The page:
Here’s What Justin Trudeau Said When He Was Grilled About Blackface

In a sit-down interview with Global News, Trudeau was pressed on his racist behaviour.
Prime Minister Justin Trudeau blackface
Liberal leader Justin Trudeau is grilled on his decision to wear blackface. Screenshot via Global News/YouTube

It’s been days since Time magazine revealed that Justin Trudeau, who is currently running for re-election, wore blackface to a party in 2001 when he was a teacher at a Vancouver private school.

Since then, the Globe and Mail and Global News uncovered a photo a video, respectively, showing Trudeau in blackface on two other occasions. Trudeau has said he doesn’t know for sure how many times he wore blackface.


The Liberal leader has faced the press a few times since Time’s initial story broke, and he has apologized for his actions. However, he has avoided answering a few basic questions, such as why he repeatedly wore blackface, and what exactly made him realize it was racist.

On Tuesday evening, Global News published a sitdown interview between Trudeau and anchor Dawna Friesen—the first one-on-one interview he’s done since the scandal surfaced.

Friesen spent seven minutes asking Trudeau about wearing blackface, but for the most part he parroted the lines he’s already used. He offered little new insight into his decision making at the time, aside from saying that his involvement in politics, youth leadership groups—and studying geography??—helped him see that blackface was wrong. Trudeau also said he would continue to focus on fighting anti-Black racism and intolerance, but didn’t give any specifics on his past record on those issues or policies he has planned.

When asked if he’s a hypocrite, Trudeau told Friesen he sets high standards for himself as well as for other people.

“It was a terrible mistake and I take full responsibility for it,” he said. “I apply those high standards for myself. I will always fight against racism, intolerance, and discrimination and I hurt a lot of people who considered me an ally."

He said he deserves forgiveness because of his track record on race issues.

“Putting real money and real initiatives and working hard to fight all this intolerance is something that I’ve done and I’m going to continue to do and I’m going to continue to do even more given that I have obviously not lived up to that in the past.”


But critics say Trudeau’s record on race issues leaves much to be desired. He has not outright said that he will do anything about Quebec’s secularism law, which bans public servants from where religious symbols on the job, including a hijab or turban. His government appointed Bill Blair minister of border security and is making it more difficult for refugees to claim asylum in Canada, by turning away people who’ve had unsuccessful claims in the U.S. He also bought the Trans Mountain pipeline, overriding opposition from Indigenous communities, despite his supposed commitment to reconciliation. And he refuses to consider decriminalizing drugs other than cannabis, despite the fact that drug-related arrests disproportionately impact Black and Indigenous Canadians.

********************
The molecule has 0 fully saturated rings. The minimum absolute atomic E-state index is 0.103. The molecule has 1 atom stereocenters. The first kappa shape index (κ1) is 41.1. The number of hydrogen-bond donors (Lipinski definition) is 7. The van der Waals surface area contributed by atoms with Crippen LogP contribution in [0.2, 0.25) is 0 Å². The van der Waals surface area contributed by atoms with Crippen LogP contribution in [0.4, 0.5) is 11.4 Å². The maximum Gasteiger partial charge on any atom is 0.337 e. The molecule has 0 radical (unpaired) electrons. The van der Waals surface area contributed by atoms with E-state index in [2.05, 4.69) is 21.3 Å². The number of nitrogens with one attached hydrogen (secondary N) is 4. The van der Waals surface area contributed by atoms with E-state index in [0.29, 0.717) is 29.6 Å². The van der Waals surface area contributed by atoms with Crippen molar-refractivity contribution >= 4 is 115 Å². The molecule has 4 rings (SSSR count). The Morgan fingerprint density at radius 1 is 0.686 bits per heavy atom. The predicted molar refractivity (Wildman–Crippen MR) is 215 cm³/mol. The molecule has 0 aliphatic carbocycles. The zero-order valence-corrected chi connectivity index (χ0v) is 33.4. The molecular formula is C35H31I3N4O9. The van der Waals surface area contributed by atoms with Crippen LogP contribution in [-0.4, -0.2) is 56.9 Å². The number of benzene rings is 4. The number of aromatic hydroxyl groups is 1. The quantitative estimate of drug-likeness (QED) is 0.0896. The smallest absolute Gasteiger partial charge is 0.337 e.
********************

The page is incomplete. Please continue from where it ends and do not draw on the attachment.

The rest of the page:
In a particularly embarrassing moment, Global’s Friesen asked Trudeau, “When did you stop thinking that darkening your skin was acceptable? Did someone tell you, you know, ‘Hey this is crazy. You’re covering not only your face, your throat, your hands.’ I think in the video even your legs. Did someone say to you, ‘Justin you gotta give this up’?”

In response, Trudeau said his riding of Papineau, Quebec is one of the most diverse in the country. He said as an MP there in 2008 and 2009, he was “spending time in mosques and gurdwaras and with the Haitain community and all the different communities in my riding and fighting for them led me to understand to a much greater degree the kind of discrimination and intolerance that people face on a daily basis because of the colour of their skin and that’s why I understand now which I should have understood then, that it is always unacceptable.”

He also described the years after his father’s death in September 2000 as being a period of change for him.

“I went back to school, studied engineering, studied environmental geography. I got involved more with Katimavik, Canada’s national youth service program, I did more environmental and youth activism,” he said. “I was learning a lot more about public engagement, a lot more about service and obviously I am a very different person today than I was back then.”

Polls suggest Canadians aren’t particularly bothered by Trudeau’s blackface, which isn’t surprising. But Trudeau shouldn’t rely on that if he is serious about proving he’s an ally. Instead, he should be talking about actual policies he will unroll to fight racism in Canada. If he doesn’t, his actions will speak for themselves.

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